18 June 2008

What to do when overtrained?

training hard and strange things are happening to your motivation and mood. What can you do to get the ship back on course?

Before I look at this question, lets start by looking at the more common possibility – you aren’t really overtrained at all! I suspect that most climbers with symptoms of overtraining are not doing more volume than their bodies can handle. Instead they are often suffering from zero variety in training. Always training at the same wall, same rock type, same scene, same anything? If so, before taking action against overtraining that inevitably involves resting a bit, try just doing something different first. Think about any aspects of your climbing schedule that are constant and then try switching to something else for a bit. That is probably all that is required.

However, if you are really sure you have been doing everything right keep your body going through what you ask of it, perhaps you have simply added too much volume. This situation is extremely rare in amateur athletes. But there are three options:

1: keep looking for the ‘real’ cause of the overtraining symptoms such as not enough sleep, poor diet, poor variety of climbing stimulus, poor warm up etc etc. The mantra here is that if you are going to ask your body to handle more training than ever before, you need to take better care of it than ever before.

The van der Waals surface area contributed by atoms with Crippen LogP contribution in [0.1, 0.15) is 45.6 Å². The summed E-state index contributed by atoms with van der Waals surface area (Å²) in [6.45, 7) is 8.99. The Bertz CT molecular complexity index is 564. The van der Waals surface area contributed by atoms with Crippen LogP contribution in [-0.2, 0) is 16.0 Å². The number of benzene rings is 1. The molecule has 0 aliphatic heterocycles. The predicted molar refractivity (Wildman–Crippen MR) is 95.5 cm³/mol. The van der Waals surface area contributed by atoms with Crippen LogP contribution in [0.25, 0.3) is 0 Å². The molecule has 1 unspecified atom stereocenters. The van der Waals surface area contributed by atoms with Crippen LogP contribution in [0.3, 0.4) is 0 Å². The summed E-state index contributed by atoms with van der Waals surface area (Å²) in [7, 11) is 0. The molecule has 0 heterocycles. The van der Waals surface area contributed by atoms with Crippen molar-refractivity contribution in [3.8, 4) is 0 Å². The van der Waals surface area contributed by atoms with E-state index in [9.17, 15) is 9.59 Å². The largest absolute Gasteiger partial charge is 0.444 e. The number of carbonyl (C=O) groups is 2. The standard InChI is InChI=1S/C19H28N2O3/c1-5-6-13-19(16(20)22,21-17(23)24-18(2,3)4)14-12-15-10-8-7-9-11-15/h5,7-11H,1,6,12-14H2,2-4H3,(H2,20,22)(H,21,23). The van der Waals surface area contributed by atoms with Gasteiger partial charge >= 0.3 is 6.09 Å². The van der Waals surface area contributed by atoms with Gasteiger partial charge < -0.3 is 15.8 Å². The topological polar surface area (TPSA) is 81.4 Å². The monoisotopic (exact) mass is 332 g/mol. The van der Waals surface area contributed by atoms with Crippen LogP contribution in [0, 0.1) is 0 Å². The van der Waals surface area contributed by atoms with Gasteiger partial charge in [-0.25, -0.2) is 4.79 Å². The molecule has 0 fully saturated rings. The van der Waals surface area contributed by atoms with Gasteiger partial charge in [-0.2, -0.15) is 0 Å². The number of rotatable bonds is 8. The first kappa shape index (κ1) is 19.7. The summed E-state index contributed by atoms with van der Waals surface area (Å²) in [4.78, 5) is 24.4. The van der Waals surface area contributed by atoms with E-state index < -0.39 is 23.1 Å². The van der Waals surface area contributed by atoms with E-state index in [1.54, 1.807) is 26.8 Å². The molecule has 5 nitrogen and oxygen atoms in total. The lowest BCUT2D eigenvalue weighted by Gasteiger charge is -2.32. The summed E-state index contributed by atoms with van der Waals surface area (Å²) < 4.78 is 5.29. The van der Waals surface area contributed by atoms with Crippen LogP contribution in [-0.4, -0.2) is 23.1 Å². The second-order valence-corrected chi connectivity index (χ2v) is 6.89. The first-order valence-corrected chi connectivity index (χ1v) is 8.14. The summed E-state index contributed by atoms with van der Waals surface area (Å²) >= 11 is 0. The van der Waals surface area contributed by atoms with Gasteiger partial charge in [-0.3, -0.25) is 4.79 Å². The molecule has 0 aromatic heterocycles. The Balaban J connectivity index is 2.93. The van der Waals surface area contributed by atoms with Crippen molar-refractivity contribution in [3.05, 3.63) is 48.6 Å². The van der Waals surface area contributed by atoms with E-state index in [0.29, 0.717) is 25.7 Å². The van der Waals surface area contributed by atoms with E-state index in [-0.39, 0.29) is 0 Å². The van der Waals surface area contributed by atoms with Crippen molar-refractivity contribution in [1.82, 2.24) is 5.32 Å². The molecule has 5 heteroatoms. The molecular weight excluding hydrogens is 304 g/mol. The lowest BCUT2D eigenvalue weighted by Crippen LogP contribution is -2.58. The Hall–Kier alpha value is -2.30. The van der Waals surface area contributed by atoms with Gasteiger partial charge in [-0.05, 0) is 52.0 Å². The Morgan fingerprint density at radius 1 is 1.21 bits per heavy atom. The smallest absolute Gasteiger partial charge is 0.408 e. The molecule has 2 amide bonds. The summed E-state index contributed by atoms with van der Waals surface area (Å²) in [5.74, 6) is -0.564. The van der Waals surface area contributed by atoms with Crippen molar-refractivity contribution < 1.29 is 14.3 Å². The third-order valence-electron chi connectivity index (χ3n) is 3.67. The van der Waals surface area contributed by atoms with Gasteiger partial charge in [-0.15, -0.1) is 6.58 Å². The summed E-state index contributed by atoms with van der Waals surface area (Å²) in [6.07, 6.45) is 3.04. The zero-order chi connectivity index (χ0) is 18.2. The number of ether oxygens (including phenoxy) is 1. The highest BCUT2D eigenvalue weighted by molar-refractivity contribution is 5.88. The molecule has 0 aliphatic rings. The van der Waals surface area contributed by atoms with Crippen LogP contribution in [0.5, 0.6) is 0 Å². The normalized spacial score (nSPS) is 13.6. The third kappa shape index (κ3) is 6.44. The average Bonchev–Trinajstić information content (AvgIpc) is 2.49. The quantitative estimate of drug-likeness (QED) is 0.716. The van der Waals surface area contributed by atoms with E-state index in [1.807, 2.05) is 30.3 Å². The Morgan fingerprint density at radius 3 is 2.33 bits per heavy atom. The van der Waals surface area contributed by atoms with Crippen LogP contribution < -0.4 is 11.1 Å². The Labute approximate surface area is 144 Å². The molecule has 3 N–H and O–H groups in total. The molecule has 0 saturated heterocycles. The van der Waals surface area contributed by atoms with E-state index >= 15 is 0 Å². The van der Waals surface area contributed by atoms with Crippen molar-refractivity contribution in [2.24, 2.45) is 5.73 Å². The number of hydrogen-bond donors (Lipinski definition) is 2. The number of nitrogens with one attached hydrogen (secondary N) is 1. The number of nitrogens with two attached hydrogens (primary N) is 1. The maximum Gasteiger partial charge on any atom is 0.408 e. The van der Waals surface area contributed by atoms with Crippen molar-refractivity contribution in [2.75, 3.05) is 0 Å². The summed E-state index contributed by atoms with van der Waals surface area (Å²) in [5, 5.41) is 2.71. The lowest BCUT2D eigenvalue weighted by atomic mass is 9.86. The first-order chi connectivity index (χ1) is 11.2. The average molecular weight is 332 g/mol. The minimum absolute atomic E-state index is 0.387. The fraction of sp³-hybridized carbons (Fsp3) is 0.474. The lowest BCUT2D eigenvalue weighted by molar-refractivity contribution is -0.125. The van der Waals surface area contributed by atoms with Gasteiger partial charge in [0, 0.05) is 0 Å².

2: Introduce a short reduction in training load combined with some TLC for the body. What form this reduction takes depends totally on the individual. For one athlete it might be two or three days of complete rest, for another it might be dropping one part of the daily training sessions for a day or two. The big markers to measure whether it’s working are your performance on some reference climbs of exercises you have, muscle soreness, mood and motivation level and the speed at which you ‘bounce back’ after rest days. You might be frustrated at the vagueness of these markers. There are some accurate chemical markers, but you are unlikely to have access to them unless you are on a premier league football team! Using the self-measures well is possible if you follow them closely over time. You develop a bit of a sixth sense here. But it’s still one of the most difficult aspects of being an amateur athlete and the easiest to get wrong.

Remember that rest from training is only half the picture – don’t forget to reduce other inputs of physical and psychological stress, eat well, get a change of scenery and generally give your body a chance to get well.

3: Taper properly, and peak for a project. If you have been doing many weeks of uninterrupted hard training, you know you are very fit but also a little beaten up, perhaps your body is saying if this intensity carries on then problems are starting to happen. This is a great place to be! A few weeks of reduced training, with more rest days than normal, more variety and more emphasis on integrating the technical skills than pure physical training should bring about a good peak. The key mistake here is not to rest enough! You feel as though you will lose all the hard earned gains. But so long as the climbing is still regular, what is happening is that your body will recover from the depressed state of performance you have enforced by leaving it chronically in recovery from hard sessions, and it will shine. Time to go forth to your projects, get amongst, forget about training for a while and focus on ticking those lifetime projects!
Thanks to Tom for the question.